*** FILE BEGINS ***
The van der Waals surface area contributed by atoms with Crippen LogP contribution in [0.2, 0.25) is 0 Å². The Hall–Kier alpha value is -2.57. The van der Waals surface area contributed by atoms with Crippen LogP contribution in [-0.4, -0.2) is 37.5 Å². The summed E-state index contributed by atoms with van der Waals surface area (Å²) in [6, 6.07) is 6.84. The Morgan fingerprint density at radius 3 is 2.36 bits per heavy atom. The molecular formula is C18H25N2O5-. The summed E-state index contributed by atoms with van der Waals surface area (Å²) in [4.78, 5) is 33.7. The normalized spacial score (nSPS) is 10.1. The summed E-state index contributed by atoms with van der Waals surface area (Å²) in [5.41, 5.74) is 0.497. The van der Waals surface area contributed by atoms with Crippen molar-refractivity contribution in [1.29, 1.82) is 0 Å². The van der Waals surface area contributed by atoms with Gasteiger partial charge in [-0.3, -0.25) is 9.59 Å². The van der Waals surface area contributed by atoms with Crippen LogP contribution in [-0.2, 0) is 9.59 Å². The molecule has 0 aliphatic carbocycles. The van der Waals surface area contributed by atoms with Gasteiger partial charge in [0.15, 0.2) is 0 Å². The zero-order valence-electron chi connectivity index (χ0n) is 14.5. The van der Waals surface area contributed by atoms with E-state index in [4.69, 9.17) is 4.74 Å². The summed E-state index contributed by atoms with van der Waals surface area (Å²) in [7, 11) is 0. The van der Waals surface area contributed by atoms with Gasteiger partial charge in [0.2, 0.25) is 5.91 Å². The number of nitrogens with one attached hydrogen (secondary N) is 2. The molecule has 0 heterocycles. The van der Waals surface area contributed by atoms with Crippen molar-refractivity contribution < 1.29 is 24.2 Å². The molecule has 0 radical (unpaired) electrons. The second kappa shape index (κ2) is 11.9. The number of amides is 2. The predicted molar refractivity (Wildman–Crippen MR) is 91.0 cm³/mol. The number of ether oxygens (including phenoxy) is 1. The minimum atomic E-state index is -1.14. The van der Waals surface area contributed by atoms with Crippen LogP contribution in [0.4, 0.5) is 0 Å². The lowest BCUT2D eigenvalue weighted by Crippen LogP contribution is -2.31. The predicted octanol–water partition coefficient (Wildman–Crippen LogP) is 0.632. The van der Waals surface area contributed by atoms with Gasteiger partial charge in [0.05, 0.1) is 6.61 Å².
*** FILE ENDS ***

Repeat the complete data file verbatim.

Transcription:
The van der Waals surface area contributed by atoms with Crippen LogP contribution in [0.2, 0.25) is 0 Å². The Hall–Kier alpha value is -2.57. The van der Waals surface area contributed by atoms with Crippen LogP contribution in [-0.4, -0.2) is 37.5 Å². The summed E-state index contributed by atoms with van der Waals surface area (Å²) in [6, 6.07) is 6.84. The Morgan fingerprint density at radius 3 is 2.36 bits per heavy atom. The molecular formula is C18H25N2O5-. The summed E-state index contributed by atoms with van der Waals surface area (Å²) in [4.78, 5) is 33.7. The normalized spacial score (nSPS) is 10.1. The summed E-state index contributed by atoms with van der Waals surface area (Å²) in [5.41, 5.74) is 0.497. The van der Waals surface area contributed by atoms with Crippen molar-refractivity contribution in [1.29, 1.82) is 0 Å². The van der Waals surface area contributed by atoms with Gasteiger partial charge in [-0.3, -0.25) is 9.59 Å². The van der Waals surface area contributed by atoms with Crippen LogP contribution in [-0.2, 0) is 9.59 Å². The molecule has 0 aliphatic carbocycles. The van der Waals surface area contributed by atoms with Gasteiger partial charge in [0.15, 0.2) is 0 Å². The zero-order valence-electron chi connectivity index (χ0n) is 14.5. The van der Waals surface area contributed by atoms with E-state index in [4.69, 9.17) is 4.74 Å². The summed E-state index contributed by atoms with van der Waals surface area (Å²) in [7, 11) is 0. The van der Waals surface area contributed by atoms with Gasteiger partial charge in [0.2, 0.25) is 5.91 Å². The number of nitrogens with one attached hydrogen (secondary N) is 2. The molecule has 0 heterocycles. The van der Waals surface area contributed by atoms with Crippen molar-refractivity contribution < 1.29 is 24.2 Å². The molecule has 0 radical (unpaired) electrons. The second kappa shape index (κ2) is 11.9. The number of amides is 2. The predicted molar refractivity (Wildman–Crippen MR) is 91.0 cm³/mol. The number of ether oxygens (including phenoxy) is 1. The minimum atomic E-state index is -1.14. The van der Waals surface area contributed by atoms with Crippen LogP contribution in [0.4, 0.5) is 0 Å². The lowest BCUT2D eigenvalue weighted by Crippen LogP contribution is -2.31. The predicted octanol–water partition coefficient (Wildman–Crippen LogP) is 0.632. The van der Waals surface area contributed by atoms with Gasteiger partial charge in [0.05, 0.1) is 6.61 Å².